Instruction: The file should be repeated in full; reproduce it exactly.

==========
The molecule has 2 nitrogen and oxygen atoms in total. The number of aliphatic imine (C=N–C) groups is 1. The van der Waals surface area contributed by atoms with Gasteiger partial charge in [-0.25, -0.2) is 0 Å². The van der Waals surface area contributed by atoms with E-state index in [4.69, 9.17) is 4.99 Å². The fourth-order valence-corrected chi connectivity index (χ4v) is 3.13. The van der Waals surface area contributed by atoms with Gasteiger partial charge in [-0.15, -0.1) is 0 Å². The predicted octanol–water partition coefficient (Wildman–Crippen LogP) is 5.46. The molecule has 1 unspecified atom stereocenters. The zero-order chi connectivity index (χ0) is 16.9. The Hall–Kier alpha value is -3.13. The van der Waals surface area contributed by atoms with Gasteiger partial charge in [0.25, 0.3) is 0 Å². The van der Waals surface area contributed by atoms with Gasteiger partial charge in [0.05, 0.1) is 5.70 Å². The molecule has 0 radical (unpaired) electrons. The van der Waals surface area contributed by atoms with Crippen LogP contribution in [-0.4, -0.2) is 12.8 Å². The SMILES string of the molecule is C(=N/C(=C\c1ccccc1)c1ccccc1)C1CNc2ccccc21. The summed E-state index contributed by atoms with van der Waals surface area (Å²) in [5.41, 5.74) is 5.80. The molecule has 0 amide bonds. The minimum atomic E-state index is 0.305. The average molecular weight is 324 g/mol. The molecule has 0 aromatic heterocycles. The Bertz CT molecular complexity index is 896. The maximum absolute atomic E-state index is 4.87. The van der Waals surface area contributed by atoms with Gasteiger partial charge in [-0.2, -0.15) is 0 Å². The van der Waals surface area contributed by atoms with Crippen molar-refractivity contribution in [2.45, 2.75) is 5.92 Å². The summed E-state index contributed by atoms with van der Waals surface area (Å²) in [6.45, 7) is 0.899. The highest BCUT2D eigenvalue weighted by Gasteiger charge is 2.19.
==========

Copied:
The molecule has 2 nitrogen and oxygen atoms in total. The number of aliphatic imine (C=N–C) groups is 1. The van der Waals surface area contributed by atoms with Gasteiger partial charge in [-0.25, -0.2) is 0 Å². The van der Waals surface area contributed by atoms with E-state index in [4.69, 9.17) is 4.99 Å². The fourth-order valence-corrected chi connectivity index (χ4v) is 3.13. The van der Waals surface area contributed by atoms with Gasteiger partial charge in [-0.15, -0.1) is 0 Å². The predicted octanol–water partition coefficient (Wildman–Crippen LogP) is 5.46. The molecule has 1 unspecified atom stereocenters. The zero-order chi connectivity index (χ0) is 16.9. The Hall–Kier alpha value is -3.13. The van der Waals surface area contributed by atoms with Gasteiger partial charge in [0.25, 0.3) is 0 Å². The van der Waals surface area contributed by atoms with Gasteiger partial charge in [0.05, 0.1) is 5.70 Å². The molecule has 0 radical (unpaired) electrons. The van der Waals surface area contributed by atoms with Crippen LogP contribution in [-0.4, -0.2) is 12.8 Å². The SMILES string of the molecule is C(=N/C(=C\c1ccccc1)c1ccccc1)C1CNc2ccccc21. The summed E-state index contributed by atoms with van der Waals surface area (Å²) in [5.41, 5.74) is 5.80. The molecule has 0 amide bonds. The minimum atomic E-state index is 0.305. The average molecular weight is 324 g/mol. The molecule has 0 aromatic heterocycles. The Bertz CT molecular complexity index is 896. The maximum absolute atomic E-state index is 4.87. The van der Waals surface area contributed by atoms with Gasteiger partial charge in [-0.2, -0.15) is 0 Å². The van der Waals surface area contributed by atoms with Crippen molar-refractivity contribution in [2.45, 2.75) is 5.92 Å². The summed E-state index contributed by atoms with van der Waals surface area (Å²) in [6.45, 7) is 0.899. The highest BCUT2D eigenvalue weighted by Gasteiger charge is 2.19.